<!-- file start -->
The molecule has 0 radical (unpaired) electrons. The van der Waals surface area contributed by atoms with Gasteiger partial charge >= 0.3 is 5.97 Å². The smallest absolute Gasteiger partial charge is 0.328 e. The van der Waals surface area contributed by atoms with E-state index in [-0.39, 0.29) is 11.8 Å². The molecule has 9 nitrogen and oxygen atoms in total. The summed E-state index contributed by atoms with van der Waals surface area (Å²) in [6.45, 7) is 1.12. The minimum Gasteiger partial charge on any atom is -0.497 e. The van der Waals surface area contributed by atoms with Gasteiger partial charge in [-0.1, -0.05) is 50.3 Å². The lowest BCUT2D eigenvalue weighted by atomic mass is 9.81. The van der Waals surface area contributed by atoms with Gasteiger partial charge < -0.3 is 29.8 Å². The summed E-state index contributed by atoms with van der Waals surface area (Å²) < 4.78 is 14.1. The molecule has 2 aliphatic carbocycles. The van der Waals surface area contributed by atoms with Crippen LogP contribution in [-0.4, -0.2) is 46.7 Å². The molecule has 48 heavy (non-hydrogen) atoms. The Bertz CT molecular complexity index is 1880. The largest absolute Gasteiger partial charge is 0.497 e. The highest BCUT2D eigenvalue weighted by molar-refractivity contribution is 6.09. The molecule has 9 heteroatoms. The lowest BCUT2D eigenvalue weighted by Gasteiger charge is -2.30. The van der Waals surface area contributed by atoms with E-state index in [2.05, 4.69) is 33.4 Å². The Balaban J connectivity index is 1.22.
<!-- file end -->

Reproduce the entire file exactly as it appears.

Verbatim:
The molecule has 0 radical (unpaired) electrons. The van der Waals surface area contributed by atoms with Gasteiger partial charge >= 0.3 is 5.97 Å². The smallest absolute Gasteiger partial charge is 0.328 e. The van der Waals surface area contributed by atoms with E-state index in [-0.39, 0.29) is 11.8 Å². The molecule has 9 nitrogen and oxygen atoms in total. The summed E-state index contributed by atoms with van der Waals surface area (Å²) in [6.45, 7) is 1.12. The minimum Gasteiger partial charge on any atom is -0.497 e. The van der Waals surface area contributed by atoms with Gasteiger partial charge in [-0.1, -0.05) is 50.3 Å². The lowest BCUT2D eigenvalue weighted by atomic mass is 9.81. The van der Waals surface area contributed by atoms with Gasteiger partial charge < -0.3 is 29.8 Å². The summed E-state index contributed by atoms with van der Waals surface area (Å²) < 4.78 is 14.1. The molecule has 2 aliphatic carbocycles. The van der Waals surface area contributed by atoms with Crippen LogP contribution in [-0.4, -0.2) is 46.7 Å². The molecule has 48 heavy (non-hydrogen) atoms. The Bertz CT molecular complexity index is 1880. The largest absolute Gasteiger partial charge is 0.497 e. The highest BCUT2D eigenvalue weighted by molar-refractivity contribution is 6.09. The molecule has 9 heteroatoms. The lowest BCUT2D eigenvalue weighted by Gasteiger charge is -2.30. The van der Waals surface area contributed by atoms with E-state index in [2.05, 4.69) is 33.4 Å². The Balaban J connectivity index is 1.22.